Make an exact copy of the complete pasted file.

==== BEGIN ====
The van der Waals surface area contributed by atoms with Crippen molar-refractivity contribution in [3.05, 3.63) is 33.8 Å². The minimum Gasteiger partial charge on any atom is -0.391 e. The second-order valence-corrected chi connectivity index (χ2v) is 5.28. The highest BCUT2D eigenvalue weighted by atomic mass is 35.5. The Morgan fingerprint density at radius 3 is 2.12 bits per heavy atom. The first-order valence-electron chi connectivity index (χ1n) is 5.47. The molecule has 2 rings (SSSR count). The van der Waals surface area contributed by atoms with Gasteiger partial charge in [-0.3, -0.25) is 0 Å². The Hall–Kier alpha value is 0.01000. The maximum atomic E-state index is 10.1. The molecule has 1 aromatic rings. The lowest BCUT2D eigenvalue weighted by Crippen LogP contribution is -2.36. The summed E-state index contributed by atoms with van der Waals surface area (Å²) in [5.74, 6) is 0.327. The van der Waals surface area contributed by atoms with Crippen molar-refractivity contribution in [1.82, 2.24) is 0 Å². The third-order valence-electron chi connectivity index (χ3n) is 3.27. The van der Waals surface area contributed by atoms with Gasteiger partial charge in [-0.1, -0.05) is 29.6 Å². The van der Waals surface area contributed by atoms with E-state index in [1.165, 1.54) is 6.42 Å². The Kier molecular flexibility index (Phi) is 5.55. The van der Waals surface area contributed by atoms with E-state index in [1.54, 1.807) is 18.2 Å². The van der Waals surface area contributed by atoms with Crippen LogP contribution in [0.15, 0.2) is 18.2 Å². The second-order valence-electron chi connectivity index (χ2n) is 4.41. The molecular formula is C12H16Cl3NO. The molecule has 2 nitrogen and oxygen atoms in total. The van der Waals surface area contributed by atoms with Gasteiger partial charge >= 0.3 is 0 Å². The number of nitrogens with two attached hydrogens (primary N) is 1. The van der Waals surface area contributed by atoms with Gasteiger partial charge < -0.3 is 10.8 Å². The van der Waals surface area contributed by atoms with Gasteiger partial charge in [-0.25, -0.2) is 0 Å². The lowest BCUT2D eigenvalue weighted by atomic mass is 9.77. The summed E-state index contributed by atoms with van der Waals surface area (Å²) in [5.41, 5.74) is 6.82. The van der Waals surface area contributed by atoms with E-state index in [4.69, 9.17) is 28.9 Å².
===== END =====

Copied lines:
The van der Waals surface area contributed by atoms with Crippen molar-refractivity contribution in [3.05, 3.63) is 33.8 Å². The minimum Gasteiger partial charge on any atom is -0.391 e. The second-order valence-corrected chi connectivity index (χ2v) is 5.28. The highest BCUT2D eigenvalue weighted by atomic mass is 35.5. The Morgan fingerprint density at radius 3 is 2.12 bits per heavy atom. The first-order valence-electron chi connectivity index (χ1n) is 5.47. The molecule has 2 rings (SSSR count). The van der Waals surface area contributed by atoms with Gasteiger partial charge in [-0.3, -0.25) is 0 Å². The Hall–Kier alpha value is 0.01000. The maximum atomic E-state index is 10.1. The molecule has 1 aromatic rings. The lowest BCUT2D eigenvalue weighted by Crippen LogP contribution is -2.36. The summed E-state index contributed by atoms with van der Waals surface area (Å²) in [5.74, 6) is 0.327. The van der Waals surface area contributed by atoms with Crippen molar-refractivity contribution in [1.82, 2.24) is 0 Å². The third-order valence-electron chi connectivity index (χ3n) is 3.27. The van der Waals surface area contributed by atoms with Gasteiger partial charge in [-0.1, -0.05) is 29.6 Å². The van der Waals surface area contributed by atoms with E-state index in [1.165, 1.54) is 6.42 Å². The Kier molecular flexibility index (Phi) is 5.55. The van der Waals surface area contributed by atoms with E-state index in [1.54, 1.807) is 18.2 Å². The van der Waals surface area contributed by atoms with Crippen LogP contribution in [0.15, 0.2) is 18.2 Å². The second-order valence-electron chi connectivity index (χ2n) is 4.41. The molecular formula is C12H16Cl3NO. The molecule has 2 nitrogen and oxygen atoms in total. The van der Waals surface area contributed by atoms with Gasteiger partial charge >= 0.3 is 0 Å². The number of nitrogens with two attached hydrogens (primary N) is 1. The van der Waals surface area contributed by atoms with Gasteiger partial charge < -0.3 is 10.8 Å². The van der Waals surface area contributed by atoms with Gasteiger partial charge in [-0.25, -0.2) is 0 Å². The lowest BCUT2D eigenvalue weighted by atomic mass is 9.77. The summed E-state index contributed by atoms with van der Waals surface area (Å²) in [5.41, 5.74) is 6.82. The van der Waals surface area contributed by atoms with E-state index in [4.69, 9.17) is 28.9 Å².